The concept of developing this plan was a collaboration of many of us who know that water is a precious commodity to the individual and to the city and state. The citizens of San Antonio “get it” when it comes to water.

  4. Mary Kennedy

    I worked with Fay Sinkin in the days of the RTC, looking for land to purchase over the Edwards Aquifer Recharge Zone. In our tennis shoes, we tromped around RTC lands over the Aquifer looking for Black-Capped Vireo and Golden-Cheeked Warbler habitat.

    Our work resulted in the Government Canyon State Natural Area becoming a protected habitat for birds and water. That land has been recently designated as part of a Global Important Bird Area – the Southernmost Edwards Plateau IBA. Lanny’s mom, Fay, would be proud.

    Lanny is continuing Fay’s important work. Thank you, Lanny.

  5. Marianne Kestenbam

    Thank you very much, Lanny. In support of your excellent analysis, I propose a simplification to the STAAR testing program even in this early phase. Let’s drop all the subject-specific items and make sure that all Texas students can successfully perform at grade-appropriate levels at critical and systems thinking. Of course, this is mostly tongue-in-cheek, but if Texas students left high school with highly honed critical and systems thinking, they couldn’t be bamboozled into agreeing to the debacles of the past… or those that are upon us again. Perhaps if that had been the case in the recent past, there would have been an outcry to slow down till we know more about fracking outcomes, and news coverage would be more balanced about the benefits. Unfortunately, previous state tests stopped at basic skills, so there are a lot of Texas high school graduates and out-of-state high school graduates able to count their money! And we unfortunately might once again be supporting the development of an energy resource similar to the nuclear industry, which some very wise people before me have likened to a toilet without a flush. Who wants to live in THAT house?

  6. Steve

    I presume you will not talk bad about the horrible economies of scales in your solar industry and how the entire subsidization of solar has polluted the environments of where they are made…

    convenient is our ideology. Inconvenient are the facts.

  7. Richard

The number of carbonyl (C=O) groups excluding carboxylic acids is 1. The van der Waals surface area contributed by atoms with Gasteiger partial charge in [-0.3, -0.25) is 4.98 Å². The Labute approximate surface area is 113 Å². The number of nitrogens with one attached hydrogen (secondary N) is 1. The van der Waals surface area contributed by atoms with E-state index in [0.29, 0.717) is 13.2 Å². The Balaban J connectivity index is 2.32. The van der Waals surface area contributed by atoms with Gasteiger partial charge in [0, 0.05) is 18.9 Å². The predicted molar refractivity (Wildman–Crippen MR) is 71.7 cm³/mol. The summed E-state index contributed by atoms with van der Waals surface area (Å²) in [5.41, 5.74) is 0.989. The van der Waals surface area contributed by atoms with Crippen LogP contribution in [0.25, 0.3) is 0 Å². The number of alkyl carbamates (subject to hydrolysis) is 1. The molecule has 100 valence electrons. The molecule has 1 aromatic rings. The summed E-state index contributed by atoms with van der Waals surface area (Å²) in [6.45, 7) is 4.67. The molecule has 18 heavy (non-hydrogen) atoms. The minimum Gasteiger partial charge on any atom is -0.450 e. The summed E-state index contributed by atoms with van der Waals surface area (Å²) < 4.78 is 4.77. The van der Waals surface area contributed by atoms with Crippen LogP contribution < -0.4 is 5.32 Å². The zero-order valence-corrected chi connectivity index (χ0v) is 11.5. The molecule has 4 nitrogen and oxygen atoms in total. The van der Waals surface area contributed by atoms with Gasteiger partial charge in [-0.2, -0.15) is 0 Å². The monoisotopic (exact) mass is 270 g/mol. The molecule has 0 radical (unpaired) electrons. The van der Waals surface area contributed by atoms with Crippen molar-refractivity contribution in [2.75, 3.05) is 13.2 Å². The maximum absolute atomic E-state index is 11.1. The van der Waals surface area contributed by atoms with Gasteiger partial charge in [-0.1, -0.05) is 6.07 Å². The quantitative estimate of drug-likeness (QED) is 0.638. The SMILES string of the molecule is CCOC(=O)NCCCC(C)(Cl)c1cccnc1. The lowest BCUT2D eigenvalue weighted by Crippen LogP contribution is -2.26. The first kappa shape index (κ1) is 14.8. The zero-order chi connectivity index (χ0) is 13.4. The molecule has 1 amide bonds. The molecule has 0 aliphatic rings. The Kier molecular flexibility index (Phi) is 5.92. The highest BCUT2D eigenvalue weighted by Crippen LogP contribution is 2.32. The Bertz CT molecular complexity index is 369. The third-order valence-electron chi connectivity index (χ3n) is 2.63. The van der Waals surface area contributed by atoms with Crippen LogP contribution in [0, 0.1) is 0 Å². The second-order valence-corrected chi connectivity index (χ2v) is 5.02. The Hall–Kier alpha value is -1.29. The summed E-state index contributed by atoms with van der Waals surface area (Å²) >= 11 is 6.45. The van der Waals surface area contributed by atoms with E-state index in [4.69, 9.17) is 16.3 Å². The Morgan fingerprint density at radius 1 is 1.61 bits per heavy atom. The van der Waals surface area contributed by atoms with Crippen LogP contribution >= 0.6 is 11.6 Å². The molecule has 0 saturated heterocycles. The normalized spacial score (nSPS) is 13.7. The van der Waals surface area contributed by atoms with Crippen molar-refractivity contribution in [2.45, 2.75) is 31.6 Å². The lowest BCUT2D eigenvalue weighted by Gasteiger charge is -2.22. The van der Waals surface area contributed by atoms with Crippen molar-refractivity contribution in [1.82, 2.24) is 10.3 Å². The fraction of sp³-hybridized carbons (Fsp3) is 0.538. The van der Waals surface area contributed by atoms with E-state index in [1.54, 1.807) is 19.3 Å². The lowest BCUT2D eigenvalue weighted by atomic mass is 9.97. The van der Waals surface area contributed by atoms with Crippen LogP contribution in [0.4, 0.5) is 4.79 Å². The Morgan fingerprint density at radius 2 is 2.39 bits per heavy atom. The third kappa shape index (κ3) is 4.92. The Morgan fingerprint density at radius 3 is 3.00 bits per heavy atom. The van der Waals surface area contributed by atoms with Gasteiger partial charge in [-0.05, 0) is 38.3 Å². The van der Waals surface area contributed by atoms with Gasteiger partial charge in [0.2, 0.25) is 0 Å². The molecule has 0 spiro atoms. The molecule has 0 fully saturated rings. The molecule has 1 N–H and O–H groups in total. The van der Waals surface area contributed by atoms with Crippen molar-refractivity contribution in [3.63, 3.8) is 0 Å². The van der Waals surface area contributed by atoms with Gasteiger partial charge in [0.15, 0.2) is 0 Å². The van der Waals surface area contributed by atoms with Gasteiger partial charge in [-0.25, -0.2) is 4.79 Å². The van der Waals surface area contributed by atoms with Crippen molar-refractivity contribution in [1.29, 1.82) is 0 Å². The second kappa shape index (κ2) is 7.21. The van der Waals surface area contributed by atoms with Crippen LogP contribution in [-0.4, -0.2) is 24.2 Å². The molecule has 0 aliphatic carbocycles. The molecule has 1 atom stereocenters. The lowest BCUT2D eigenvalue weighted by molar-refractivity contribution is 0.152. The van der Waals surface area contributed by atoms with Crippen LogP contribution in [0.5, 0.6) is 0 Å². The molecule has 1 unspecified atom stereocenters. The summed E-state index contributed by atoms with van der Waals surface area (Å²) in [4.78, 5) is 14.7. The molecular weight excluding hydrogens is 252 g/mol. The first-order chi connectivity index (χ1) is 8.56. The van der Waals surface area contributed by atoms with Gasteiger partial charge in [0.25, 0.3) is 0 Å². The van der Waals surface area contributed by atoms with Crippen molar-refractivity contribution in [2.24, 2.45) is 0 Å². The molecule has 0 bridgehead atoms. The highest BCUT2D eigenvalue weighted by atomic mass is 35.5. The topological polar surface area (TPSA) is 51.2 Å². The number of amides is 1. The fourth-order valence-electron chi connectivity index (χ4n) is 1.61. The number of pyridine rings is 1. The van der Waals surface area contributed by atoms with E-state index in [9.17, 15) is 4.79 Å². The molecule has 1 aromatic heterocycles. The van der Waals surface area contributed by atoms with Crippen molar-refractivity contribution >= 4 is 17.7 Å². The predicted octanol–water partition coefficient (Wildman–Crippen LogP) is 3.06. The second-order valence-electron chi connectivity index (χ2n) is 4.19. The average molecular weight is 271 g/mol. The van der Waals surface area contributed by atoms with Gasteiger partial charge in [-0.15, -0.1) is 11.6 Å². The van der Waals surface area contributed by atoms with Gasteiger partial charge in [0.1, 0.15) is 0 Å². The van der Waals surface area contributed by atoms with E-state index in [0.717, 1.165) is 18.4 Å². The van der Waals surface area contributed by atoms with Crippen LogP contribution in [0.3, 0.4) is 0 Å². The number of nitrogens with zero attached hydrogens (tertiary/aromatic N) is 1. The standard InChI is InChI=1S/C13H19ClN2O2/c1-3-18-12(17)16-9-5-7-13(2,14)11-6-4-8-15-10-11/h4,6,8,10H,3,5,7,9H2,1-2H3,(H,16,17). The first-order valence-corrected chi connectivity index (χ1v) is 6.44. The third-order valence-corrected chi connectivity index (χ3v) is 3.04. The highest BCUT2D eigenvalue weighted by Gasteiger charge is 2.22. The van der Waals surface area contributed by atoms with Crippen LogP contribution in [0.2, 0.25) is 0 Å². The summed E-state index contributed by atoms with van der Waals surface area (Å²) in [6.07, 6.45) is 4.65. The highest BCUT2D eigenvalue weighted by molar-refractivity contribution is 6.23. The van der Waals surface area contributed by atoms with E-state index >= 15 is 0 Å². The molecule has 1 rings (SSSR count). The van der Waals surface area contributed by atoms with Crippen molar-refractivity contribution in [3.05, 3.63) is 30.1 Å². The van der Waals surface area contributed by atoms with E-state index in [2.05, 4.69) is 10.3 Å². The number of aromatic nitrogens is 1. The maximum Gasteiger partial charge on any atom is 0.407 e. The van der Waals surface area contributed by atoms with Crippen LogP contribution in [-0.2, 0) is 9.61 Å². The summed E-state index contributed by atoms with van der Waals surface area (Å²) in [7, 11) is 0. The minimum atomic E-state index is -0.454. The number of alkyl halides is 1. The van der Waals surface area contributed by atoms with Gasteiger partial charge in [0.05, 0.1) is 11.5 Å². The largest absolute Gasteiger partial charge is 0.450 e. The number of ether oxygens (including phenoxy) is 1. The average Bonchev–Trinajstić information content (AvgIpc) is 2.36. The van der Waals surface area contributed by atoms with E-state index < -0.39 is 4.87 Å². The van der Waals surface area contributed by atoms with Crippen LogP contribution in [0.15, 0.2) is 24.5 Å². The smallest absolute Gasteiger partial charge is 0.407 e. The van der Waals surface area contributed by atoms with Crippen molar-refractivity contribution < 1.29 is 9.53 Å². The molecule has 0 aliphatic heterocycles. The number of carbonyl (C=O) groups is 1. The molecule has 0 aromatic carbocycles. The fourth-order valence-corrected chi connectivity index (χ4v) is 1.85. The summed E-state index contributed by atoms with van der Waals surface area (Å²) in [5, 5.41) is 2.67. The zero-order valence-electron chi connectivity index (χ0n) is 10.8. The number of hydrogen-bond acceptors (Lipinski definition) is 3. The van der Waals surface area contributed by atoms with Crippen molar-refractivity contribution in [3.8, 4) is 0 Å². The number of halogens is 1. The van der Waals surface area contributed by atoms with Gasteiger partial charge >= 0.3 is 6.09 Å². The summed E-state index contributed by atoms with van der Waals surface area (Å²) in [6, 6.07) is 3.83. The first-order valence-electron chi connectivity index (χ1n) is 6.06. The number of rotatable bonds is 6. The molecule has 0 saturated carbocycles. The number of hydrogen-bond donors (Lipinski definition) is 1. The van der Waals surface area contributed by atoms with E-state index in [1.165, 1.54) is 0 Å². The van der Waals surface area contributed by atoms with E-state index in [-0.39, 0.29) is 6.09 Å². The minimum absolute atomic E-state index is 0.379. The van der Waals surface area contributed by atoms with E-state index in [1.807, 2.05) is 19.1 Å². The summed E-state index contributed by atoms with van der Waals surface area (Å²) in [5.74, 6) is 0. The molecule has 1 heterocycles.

I live in one of those “neighborhoods” developers built over the recharge zone. The agreements to allow development included prohibition of certain pesticides/herbicides/fertilizers. But these prohibited chemicals are sold by the truckload at Lowes, Home Depot and Wal Mart. Where’s the enforcement of those “agreements” the big developers agreed to? The banned chemicals should not be sold at stores located over the aquifer (and explicit labels prohibiting them to be used over the recharge should be posted on them if sold within 50 miles of the aquifer). And on the topic of solar power – if every house in this area were to put at least 5kw of solar oriented to produce maximum power during the peak afternoon cooling demand we would not need more power plants to meet the demand. On the contrary – developers created rules against this with their corporate-styled governments (HOA corporations) and developer-imposed regime rules that prohibit solar power. These prohibitions continue in spite of laws enacted in 2011 to prevent such prohibitions. But the law was worded in a way that rendered the law ineffective. Changes to the wording of the law was made by lobbyists from HOA corporation management companies who profit from enforcement of developer-imposed rules long after the developer has left the building. Wise men+women attend political hearings and point out the dangers of fracking and other dangerous corporate plunder of our natural resources. These knowledgeable people know these methods will likely ruin our environment, but money is more important and they protect the status quo with religious zeal. When the Edwards water becomes undrinkable, will these lobbyists and their paid puppets face prison or a death squads? THAT is really our failure as a society – we fail to hold accountable those who plunder the health and welfare of future generations. We’ve allowed “Knowledgeable”, plundering pirates to influence (should I say “BRIBE”?) politicians in direct opposition to the will of the people. Outrageous corporate controls decree that solar panels reduce property values, and when the legislature took up this issue and proposed legislation that voided any such restrictive covenant, the corporate lobbyists flooded the capitol and watered down the new law so much it’s completely ineffective. These prohibitions on residential solar power directly detract from the live-ability of our “units” (used to be called homes, but corporate serfs live in units). Prohibition of solar prevents the average homeowner from investing in this technology so the solar power industry will continue to flounder until every homeowner can get it on their home without begging permission from the reich or living in fear of getting sued and fined $200 a day for violating the sacred CC&Rs. Our environment is on an unsustainable path of decline as long as we worship/allow these fascist documents (CC&Rs) and their corporate lobbyists to remain in power. The term “Corporatocracy” should be a real word…with fascism as part of the definition. I applaud the wise men and women who go to these meetings and try to do the right thing. I must also say SHAME ON YOU to those who ignore their advice, I hope you are poisoned by your Fracking profits!